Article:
contrasting this with how Bork and Thomas were treated.

    As for how the Republicans behaved, Clinton was given his nominations, something that Schumer now does not want to give to Bush. On ideological grounds, which is what I suspect that the case was with Bork and Thomas.

    Evidently he wants to do the nominations himself. But he is not president. To my recollection, the Republicans did not make
    a comparative statement to Schumer’s while they were in the
    majority while Clinton was President.

    With respect to the filibuster, neither Breyer nor Ginsberg were filibustered even though their views were not to the liking
    of conservatives. The Republicans were a minority then, with a
    Democrat President. They weren’t “Borked” and they actually received a fair number of Republican votes.

  8. maha  •  Jul 28, 2007 @2:53 pm

    What dishonesty are you referring to in my argument? Schumer wants to include ideology in confirmation process. This was not
    done in Breyer or Ginsberg confirmations.

    I don’t have time to argue with you, so you’ll be banned after this (see Comment Rules). I will answer briefly. Breyer and Ginsberg were both nominated while Democrats controlled Congress, so the Republican members may have felt there wasn’t much they could do to stop the nominations. Breyer and Ginsberg were considered to be moderates at the time. Republicans accepted the nominations because they had feared Clinton would have nominated someone more liberal.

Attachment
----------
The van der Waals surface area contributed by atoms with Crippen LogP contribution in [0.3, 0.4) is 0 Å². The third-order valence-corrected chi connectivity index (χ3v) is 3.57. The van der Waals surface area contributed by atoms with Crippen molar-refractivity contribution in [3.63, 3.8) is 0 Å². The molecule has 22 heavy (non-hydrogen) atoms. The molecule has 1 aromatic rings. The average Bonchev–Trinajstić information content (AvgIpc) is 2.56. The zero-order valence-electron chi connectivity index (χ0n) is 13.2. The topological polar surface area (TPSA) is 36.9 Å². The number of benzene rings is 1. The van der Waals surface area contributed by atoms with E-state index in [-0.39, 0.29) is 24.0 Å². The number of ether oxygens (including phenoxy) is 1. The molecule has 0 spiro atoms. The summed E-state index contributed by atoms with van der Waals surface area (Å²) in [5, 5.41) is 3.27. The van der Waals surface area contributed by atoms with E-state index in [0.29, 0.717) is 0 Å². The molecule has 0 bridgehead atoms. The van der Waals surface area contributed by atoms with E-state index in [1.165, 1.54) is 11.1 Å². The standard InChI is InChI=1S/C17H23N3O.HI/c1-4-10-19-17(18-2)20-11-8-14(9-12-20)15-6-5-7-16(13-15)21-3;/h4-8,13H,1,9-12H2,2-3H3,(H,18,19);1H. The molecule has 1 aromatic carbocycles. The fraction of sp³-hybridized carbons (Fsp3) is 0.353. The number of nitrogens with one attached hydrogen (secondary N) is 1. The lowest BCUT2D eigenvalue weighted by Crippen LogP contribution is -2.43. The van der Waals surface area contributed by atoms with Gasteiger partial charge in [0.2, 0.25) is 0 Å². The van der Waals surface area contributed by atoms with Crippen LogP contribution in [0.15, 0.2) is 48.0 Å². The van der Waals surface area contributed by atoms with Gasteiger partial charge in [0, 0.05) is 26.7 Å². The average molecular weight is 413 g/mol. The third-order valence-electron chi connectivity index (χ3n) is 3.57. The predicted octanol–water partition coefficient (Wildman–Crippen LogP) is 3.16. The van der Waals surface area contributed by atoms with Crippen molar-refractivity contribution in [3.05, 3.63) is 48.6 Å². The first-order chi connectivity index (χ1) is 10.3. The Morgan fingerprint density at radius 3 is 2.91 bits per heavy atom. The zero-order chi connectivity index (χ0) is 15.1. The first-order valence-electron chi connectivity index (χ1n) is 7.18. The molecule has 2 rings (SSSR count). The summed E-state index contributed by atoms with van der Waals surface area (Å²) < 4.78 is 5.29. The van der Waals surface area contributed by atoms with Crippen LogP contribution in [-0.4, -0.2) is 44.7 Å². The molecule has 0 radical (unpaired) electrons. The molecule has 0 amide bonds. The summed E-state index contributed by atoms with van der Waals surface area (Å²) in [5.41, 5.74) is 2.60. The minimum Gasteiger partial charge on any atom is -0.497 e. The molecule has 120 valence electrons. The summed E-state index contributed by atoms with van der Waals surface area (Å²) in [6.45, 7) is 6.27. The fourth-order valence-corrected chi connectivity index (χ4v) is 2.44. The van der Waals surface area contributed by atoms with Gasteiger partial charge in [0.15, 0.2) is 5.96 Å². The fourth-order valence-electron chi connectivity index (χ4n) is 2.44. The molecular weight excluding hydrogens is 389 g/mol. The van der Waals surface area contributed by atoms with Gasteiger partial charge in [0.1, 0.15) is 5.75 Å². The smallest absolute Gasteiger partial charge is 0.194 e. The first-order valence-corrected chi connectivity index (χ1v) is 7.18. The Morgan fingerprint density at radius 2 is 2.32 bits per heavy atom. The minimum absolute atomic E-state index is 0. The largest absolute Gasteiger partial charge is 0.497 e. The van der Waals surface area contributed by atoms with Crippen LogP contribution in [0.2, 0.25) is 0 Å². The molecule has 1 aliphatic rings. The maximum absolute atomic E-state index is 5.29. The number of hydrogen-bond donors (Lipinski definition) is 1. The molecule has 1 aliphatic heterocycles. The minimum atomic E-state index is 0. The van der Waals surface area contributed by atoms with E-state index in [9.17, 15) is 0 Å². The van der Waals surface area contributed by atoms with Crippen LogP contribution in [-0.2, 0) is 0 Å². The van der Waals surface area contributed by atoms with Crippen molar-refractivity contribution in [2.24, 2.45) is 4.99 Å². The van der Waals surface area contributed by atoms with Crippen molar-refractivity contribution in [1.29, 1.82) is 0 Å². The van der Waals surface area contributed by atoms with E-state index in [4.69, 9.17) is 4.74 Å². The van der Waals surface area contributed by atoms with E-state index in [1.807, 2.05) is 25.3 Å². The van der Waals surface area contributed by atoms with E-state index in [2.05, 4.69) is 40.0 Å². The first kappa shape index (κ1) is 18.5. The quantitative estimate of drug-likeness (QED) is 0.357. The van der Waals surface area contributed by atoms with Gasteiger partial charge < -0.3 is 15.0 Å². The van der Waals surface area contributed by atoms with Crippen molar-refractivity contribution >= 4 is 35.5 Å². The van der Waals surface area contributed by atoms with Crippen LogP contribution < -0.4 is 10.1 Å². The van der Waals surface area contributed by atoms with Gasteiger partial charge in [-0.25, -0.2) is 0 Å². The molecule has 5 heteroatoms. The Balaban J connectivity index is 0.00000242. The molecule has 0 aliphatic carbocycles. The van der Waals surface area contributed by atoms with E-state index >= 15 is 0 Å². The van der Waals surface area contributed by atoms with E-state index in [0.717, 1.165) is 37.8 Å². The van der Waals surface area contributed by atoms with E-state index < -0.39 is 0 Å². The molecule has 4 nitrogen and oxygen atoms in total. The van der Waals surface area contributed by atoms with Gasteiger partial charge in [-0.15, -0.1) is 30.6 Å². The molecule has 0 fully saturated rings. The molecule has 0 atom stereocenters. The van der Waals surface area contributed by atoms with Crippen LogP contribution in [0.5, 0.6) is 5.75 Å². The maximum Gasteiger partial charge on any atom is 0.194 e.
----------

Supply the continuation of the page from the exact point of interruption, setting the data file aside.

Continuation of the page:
And, of course, Bush DID get his nominees confirmed, and now it turns out both of ’em lied out of their asses during the confirmation process (even Arlen Spector acknowledges this) about how they would handle their jobs. And that is why Schumer is saying he’s not going to trust any more of Bush’s nominees, nor should he. The Senate has a responsibility to be sure responsible and HONEST people are confirmed to SCOTUS. This is a duty they shirked when they confirmed Roberts and Alito.

    The larger point, however, is that the Senate absolutely does have the Constitutional authority to refuse to confirm a presidential appointment for all offices covered by Article II, section 2, paragraph 2, quoted in the post above, for any reason whatsoever. There is nothing the least bit subversive about this.

  9. myiq2xu  •  Jul 28, 2007 @8:39 pm

    Weeee -doggies!

    FDL is “controversial.”

    Move-on are “extremists.”

    Daily Kos are “not respectable,” “hatemongers,” and the “worst example of hatred.”

    Is this an LSD flashback or have I truly fallen thru the looking glass?

    Wait – I never did LSD!

  10. Swami  •  Jul 28, 2007 @9:58 pm

    The left wing mad dog blogosphere? Fox made it sound like we were the Aryan Nation. It’s good to see that they’re taking notice because behind the villification of the dumb and foul mouthed left blogosphere is the implict acknowledgement that they’ve meet their match. Too many literate and articulate lefties who are paying attention,perhaps?

  11. Doug Hughes  •  Jul 29, 2007 @12:20 pm

    And not a word about the sweetness and light of Ann Coulter from Fox. She’s not a blogger, so the right-wing filth she spouts is – OK. If ever I needed confirmation of the influence of the blogosphere, Bill O gave it.